Several thousand jellyfish have been spotted on beaches across France in the past few days, including on the country’s Atlantic and Mediterranean coasts.
Large numbers have been reported on beaches in Charente-Maritime, Loire-Atlantique, and Finistère, as well as near Perpignan and between Marseille and Nice.
Why so many?
Several factors have contributed to their arrival, Grégory Beaugrand, bio-climatologist and research director of the Centre national de la recherche scientifique (CNRS) told FranceInfo.
The rising temperatures. Waters have risen by 3-4C in some areas over the past few weeks, as summer arrives.
The abundance of plankton (fish larvae), crabs, and sea urchins. Jellyfish eat these, and a plentiful supply helps them reproduce. They can multiply quickly over three or four weeks.
Good wind conditions. These push the jellyfish towards the shore.
The sightings do not necessarily mean that this is a ‘bumper jellyfish year’, as the phenomenon is normal and is likely to disappear soon.
However, jellyfish may become a more common sight on beaches in future due to climate change, as marine animals like warm water currents. Similarly, overfishing can increase their number, as fish are one of their predators.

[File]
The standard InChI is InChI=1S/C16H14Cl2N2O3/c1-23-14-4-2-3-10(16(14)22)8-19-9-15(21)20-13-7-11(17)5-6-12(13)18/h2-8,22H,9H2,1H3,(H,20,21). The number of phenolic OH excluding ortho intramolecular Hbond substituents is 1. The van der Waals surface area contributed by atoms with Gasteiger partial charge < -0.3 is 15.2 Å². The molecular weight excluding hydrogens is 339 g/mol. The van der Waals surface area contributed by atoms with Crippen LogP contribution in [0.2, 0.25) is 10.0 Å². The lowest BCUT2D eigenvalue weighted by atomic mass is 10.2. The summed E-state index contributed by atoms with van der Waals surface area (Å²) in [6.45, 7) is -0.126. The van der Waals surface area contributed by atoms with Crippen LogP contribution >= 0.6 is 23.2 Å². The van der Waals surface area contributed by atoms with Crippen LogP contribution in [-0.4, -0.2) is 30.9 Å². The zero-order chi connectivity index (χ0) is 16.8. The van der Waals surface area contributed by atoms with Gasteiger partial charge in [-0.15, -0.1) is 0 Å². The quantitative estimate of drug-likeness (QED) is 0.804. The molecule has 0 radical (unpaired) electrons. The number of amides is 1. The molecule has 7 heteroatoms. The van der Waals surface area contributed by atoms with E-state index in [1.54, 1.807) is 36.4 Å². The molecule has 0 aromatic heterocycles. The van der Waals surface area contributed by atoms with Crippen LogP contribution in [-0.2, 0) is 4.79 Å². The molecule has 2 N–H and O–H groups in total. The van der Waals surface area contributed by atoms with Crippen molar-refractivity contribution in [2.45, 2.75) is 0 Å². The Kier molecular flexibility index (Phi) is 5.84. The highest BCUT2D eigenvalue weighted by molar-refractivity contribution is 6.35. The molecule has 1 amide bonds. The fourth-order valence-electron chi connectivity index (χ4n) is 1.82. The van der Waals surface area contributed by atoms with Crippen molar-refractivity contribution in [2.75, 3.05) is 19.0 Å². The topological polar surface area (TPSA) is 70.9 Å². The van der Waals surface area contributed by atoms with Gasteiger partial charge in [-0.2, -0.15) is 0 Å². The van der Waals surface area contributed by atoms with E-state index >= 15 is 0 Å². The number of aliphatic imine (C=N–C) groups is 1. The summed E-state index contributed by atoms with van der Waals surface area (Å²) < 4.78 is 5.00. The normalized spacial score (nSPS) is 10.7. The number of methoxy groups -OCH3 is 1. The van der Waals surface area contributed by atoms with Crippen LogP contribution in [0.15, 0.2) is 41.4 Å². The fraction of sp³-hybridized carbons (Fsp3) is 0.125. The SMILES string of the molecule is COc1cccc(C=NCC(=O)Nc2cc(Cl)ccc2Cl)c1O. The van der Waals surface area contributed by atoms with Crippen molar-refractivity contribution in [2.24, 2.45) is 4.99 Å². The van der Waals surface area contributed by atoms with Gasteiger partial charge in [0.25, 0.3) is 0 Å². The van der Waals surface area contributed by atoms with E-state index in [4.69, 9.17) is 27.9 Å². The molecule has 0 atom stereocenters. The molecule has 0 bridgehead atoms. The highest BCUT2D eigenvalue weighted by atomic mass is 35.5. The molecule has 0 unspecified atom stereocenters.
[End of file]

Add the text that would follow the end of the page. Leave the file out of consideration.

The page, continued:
What if you are stung by a jellyfish?
People are warned to try to avoid jellyfish, but in case you accidentally get stung, the advice is:
Wash the area with seawater. Do not use fresh water as this ‘liberates’ and diffuses the venom, causing more pain.
Contrary to myth, using urine on the sting does not help. It can have the same effect as fresh water.
Remove any irritating filaments left on the skin. Apply warm sand, and scrape them gently, such as with the side of a bank card.
Stings usually get better on their own. However, in case of severe or abnormal swelling, see a doctor.
Beachgoers are also advised to avoid covering the jellyfish in sand, as this makes the animals harder to avoid (and easier to accidentally step on) if they are hidden.